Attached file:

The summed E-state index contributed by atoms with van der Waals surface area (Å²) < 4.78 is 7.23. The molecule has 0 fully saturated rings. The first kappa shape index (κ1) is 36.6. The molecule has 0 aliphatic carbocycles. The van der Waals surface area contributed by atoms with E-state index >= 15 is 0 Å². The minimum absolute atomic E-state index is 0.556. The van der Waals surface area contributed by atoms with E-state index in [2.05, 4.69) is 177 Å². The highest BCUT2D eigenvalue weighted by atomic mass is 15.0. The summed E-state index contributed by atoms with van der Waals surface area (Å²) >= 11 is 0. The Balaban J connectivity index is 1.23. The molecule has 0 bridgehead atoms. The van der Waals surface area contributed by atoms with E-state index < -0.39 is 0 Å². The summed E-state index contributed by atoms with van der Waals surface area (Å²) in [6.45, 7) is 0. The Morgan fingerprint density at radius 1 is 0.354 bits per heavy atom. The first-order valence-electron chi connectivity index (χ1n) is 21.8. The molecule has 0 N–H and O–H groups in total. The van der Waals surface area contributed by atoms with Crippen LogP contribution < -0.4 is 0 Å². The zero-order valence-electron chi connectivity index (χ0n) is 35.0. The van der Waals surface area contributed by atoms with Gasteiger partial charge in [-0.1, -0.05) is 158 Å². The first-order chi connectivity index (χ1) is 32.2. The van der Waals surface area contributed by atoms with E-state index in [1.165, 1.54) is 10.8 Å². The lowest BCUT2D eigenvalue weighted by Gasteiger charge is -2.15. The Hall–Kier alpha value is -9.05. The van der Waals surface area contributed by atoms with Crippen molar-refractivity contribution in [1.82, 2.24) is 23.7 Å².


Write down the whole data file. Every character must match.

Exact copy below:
The summed E-state index contributed by atoms with van der Waals surface area (Å²) < 4.78 is 7.23. The molecule has 0 fully saturated rings. The first kappa shape index (κ1) is 36.6. The molecule has 0 aliphatic carbocycles. The van der Waals surface area contributed by atoms with E-state index >= 15 is 0 Å². The minimum absolute atomic E-state index is 0.556. The van der Waals surface area contributed by atoms with E-state index in [2.05, 4.69) is 177 Å². The highest BCUT2D eigenvalue weighted by atomic mass is 15.0. The summed E-state index contributed by atoms with van der Waals surface area (Å²) >= 11 is 0. The Balaban J connectivity index is 1.23. The molecule has 0 bridgehead atoms. The van der Waals surface area contributed by atoms with E-state index < -0.39 is 0 Å². The summed E-state index contributed by atoms with van der Waals surface area (Å²) in [6.45, 7) is 0. The Morgan fingerprint density at radius 1 is 0.354 bits per heavy atom. The first-order valence-electron chi connectivity index (χ1n) is 21.8. The molecule has 0 N–H and O–H groups in total. The van der Waals surface area contributed by atoms with Crippen LogP contribution < -0.4 is 0 Å². The zero-order valence-electron chi connectivity index (χ0n) is 35.0. The van der Waals surface area contributed by atoms with Gasteiger partial charge in [-0.1, -0.05) is 158 Å². The first-order chi connectivity index (χ1) is 32.2. The van der Waals surface area contributed by atoms with E-state index in [1.165, 1.54) is 10.8 Å². The lowest BCUT2D eigenvalue weighted by Gasteiger charge is -2.15. The Hall–Kier alpha value is -9.05. The van der Waals surface area contributed by atoms with Crippen molar-refractivity contribution in [1.82, 2.24) is 23.7 Å².